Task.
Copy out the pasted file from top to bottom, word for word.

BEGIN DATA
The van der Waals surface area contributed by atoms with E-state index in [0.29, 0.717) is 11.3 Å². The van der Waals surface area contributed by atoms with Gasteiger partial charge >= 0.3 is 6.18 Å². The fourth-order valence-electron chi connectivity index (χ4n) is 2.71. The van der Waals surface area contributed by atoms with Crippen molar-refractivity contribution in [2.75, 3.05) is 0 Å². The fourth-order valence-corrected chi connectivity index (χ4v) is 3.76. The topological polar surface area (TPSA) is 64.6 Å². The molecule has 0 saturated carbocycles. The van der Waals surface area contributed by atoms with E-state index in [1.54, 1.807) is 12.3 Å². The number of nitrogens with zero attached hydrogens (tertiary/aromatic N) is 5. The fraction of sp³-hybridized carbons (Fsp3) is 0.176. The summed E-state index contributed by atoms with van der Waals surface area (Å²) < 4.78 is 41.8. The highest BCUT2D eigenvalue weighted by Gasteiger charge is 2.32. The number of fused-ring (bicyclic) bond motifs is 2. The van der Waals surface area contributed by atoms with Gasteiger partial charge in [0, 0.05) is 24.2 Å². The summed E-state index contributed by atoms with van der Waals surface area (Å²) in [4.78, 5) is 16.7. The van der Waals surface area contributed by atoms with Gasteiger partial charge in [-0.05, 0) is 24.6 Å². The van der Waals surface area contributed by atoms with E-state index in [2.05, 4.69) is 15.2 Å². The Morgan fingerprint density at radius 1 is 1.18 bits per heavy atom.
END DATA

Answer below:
The van der Waals surface area contributed by atoms with E-state index in [0.29, 0.717) is 11.3 Å². The van der Waals surface area contributed by atoms with Gasteiger partial charge >= 0.3 is 6.18 Å². The fourth-order valence-electron chi connectivity index (χ4n) is 2.71. The van der Waals surface area contributed by atoms with Crippen molar-refractivity contribution in [2.75, 3.05) is 0 Å². The fourth-order valence-corrected chi connectivity index (χ4v) is 3.76. The topological polar surface area (TPSA) is 64.6 Å². The molecule has 0 saturated carbocycles. The van der Waals surface area contributed by atoms with E-state index in [1.54, 1.807) is 12.3 Å². The number of nitrogens with zero attached hydrogens (tertiary/aromatic N) is 5. The fraction of sp³-hybridized carbons (Fsp3) is 0.176. The summed E-state index contributed by atoms with van der Waals surface area (Å²) < 4.78 is 41.8. The highest BCUT2D eigenvalue weighted by Gasteiger charge is 2.32. The number of fused-ring (bicyclic) bond motifs is 2. The van der Waals surface area contributed by atoms with Gasteiger partial charge in [0, 0.05) is 24.2 Å². The summed E-state index contributed by atoms with van der Waals surface area (Å²) in [4.78, 5) is 16.7. The van der Waals surface area contributed by atoms with Gasteiger partial charge in [-0.05, 0) is 24.6 Å². The van der Waals surface area contributed by atoms with E-state index in [2.05, 4.69) is 15.2 Å². The Morgan fingerprint density at radius 1 is 1.18 bits per heavy atom.